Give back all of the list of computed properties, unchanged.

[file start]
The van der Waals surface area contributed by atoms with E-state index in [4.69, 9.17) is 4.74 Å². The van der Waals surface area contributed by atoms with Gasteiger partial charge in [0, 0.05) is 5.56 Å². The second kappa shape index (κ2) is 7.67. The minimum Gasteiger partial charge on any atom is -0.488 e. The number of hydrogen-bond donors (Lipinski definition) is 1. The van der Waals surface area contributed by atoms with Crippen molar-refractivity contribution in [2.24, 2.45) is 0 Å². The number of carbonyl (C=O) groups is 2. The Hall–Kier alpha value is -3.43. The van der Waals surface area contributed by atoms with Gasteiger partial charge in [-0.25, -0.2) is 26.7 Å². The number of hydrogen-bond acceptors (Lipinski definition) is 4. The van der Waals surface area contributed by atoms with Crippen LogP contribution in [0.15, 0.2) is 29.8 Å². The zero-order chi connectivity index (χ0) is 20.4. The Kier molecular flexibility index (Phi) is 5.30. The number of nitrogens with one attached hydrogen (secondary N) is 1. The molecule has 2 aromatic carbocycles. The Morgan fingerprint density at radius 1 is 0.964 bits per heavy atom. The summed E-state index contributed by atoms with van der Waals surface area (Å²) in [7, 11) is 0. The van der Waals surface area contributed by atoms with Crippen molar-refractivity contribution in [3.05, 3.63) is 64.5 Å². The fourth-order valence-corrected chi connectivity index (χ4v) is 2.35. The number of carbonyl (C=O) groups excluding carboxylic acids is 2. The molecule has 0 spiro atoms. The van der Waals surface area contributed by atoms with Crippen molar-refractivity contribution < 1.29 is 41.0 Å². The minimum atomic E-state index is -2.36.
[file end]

The van der Waals surface area contributed by atoms with E-state index in [4.69, 9.17) is 4.74 Å². The van der Waals surface area contributed by atoms with Gasteiger partial charge in [0, 0.05) is 5.56 Å². The second kappa shape index (κ2) is 7.67. The minimum Gasteiger partial charge on any atom is -0.488 e. The number of hydrogen-bond donors (Lipinski definition) is 1. The van der Waals surface area contributed by atoms with Crippen molar-refractivity contribution in [2.24, 2.45) is 0 Å². The number of carbonyl (C=O) groups is 2. The Hall–Kier alpha value is -3.43. The van der Waals surface area contributed by atoms with Gasteiger partial charge in [-0.25, -0.2) is 26.7 Å². The number of hydrogen-bond acceptors (Lipinski definition) is 4. The van der Waals surface area contributed by atoms with Crippen LogP contribution in [0.15, 0.2) is 29.8 Å². The zero-order chi connectivity index (χ0) is 20.4. The Kier molecular flexibility index (Phi) is 5.30. The number of nitrogens with one attached hydrogen (secondary N) is 1. The molecule has 2 aromatic carbocycles. The Morgan fingerprint density at radius 1 is 0.964 bits per heavy atom. The summed E-state index contributed by atoms with van der Waals surface area (Å²) in [7, 11) is 0. The van der Waals surface area contributed by atoms with Crippen molar-refractivity contribution in [3.05, 3.63) is 64.5 Å². The fourth-order valence-corrected chi connectivity index (χ4v) is 2.35. The number of carbonyl (C=O) groups excluding carboxylic acids is 2. The molecule has 0 spiro atoms. The van der Waals surface area contributed by atoms with Crippen molar-refractivity contribution < 1.29 is 41.0 Å². The minimum atomic E-state index is -2.36.